First, you can look at Alumni game scores, and we’ll start there. Last year, Hopkins played their alumni and absolutely destroyed them. The Hop alumni had a number of current pros suit up (just look at all those MLL helmets), and some truly big time names. It didn’t matter as the current team took them down in decisive fashion. The final score was 28-2. That’s not even a game!
OK, so maybe lining a bunch of alumni up to play the current team isn’t exactly fair… so let’s look at a true PRO vs D1 team game, if we can find one…
Last weekend, the Denver Pioneers took down the Denver Outlaws 15-7. The Pioneers were up 6-4 at the half, went down 7-6 in the third, and then outscored the Outlaws 9-0 to finish the game. While this Outlaws roster wasn’t the exact same as it was when they won the MLL title this past Summer (no John Grant, no Schwartzman), it was still loaded up with talent. And the Pioneers still beat them by a 2:1 goal ratio.
I also asked a former Denver Assistant Coach about the annual match up this Summer as I wanted to know if these games were just flukes, and he said that a top level college team SHOULD beat an MLL team 9 times out of 10. It all comes down to practice, familiarity, conditioning, and team schemes… and in those regards, college teams hold a huge advantage.
The Pioneers have been practicing all fall. The Outlaws have not. That is true. But the Outlaws have been playing together all Summer, and the Pioneers have not. Also, this was not an overly watered down version of the Outlaws. Check out their roster here. It’s an impressive group of players. So while the game results might not be 100% accurate, but they do seem to stand up to deeper scrutiny. A college team beat a pro team, and they did so rather handily.
But maybe you don’t buy the whole Denver vs Denver argument, and you want something better, and more official. Well, let’s look at Notre Dame vs Team USA. That game was run like a real deal game, and both teams brought it for a full 60 minutes. Team USA took the W, 17-14, and before you tell me this wasn’t Team USA, let me tell you that you’re wrong. These guys have all been part of training teams for the US, and some were key players for the silver medal US Team this past Summer. Guys like Peter Baum, Jordan Wolf, and Kieran McArdle will be USA mainstays in 3.5 years.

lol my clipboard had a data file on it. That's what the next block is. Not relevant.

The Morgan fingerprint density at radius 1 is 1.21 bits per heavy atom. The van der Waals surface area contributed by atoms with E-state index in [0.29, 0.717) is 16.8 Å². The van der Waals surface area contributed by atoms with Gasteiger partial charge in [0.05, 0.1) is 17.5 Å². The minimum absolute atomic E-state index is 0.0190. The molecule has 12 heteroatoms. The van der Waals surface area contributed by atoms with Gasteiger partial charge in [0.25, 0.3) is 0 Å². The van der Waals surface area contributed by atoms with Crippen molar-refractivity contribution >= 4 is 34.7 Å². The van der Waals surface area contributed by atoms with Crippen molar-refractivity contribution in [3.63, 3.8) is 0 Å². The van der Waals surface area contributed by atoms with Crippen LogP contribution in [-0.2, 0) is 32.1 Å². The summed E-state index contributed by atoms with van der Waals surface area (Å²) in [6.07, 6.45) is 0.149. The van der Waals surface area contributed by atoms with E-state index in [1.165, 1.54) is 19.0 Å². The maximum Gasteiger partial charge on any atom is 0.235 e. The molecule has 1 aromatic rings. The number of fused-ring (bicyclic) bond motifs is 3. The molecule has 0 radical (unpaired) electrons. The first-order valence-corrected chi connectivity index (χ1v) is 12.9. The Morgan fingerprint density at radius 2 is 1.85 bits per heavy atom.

These are some of the best players in the game right now, they know the Team USA system (installed during training camps last year) and they beat a college team by 3 goals. THREE GOALS. That’s it. If you don’t think college and the pro ranks stand toe to toe, I don’t know what to tell you at this point! The evidence is just so strong…
It’s my personal belief that college lacrosse is still just as good, if not better, than pro field lacrosse. Since lacrosse is a team game, the extra practice time really helps the college kids. Since lacrosse also requires great conditioning, the college kids again have the advantage, as they train much more often. The coaching is more consistent, and the players often travel in nicer planes and/or busses to get to games. There is often more gear, and room in the budget for extras. Even attendance numbers seem to slant towards the college game when you look at record setting crowds.
At the end of the day, I do think that pro lacrosse will continue to grow and improve. Teams will eventually pay more money, practice more, and put on a more professional show for fans and players alike. But right now, the college game is bigger, better funded, and an overall better product on the field, on average.
We may arrive at a time when the MLL truly is the best lacrosse on the planet, but we’re not there yet. Keep striving professionals, you’re making strides in the right direction, but the fight is far from over.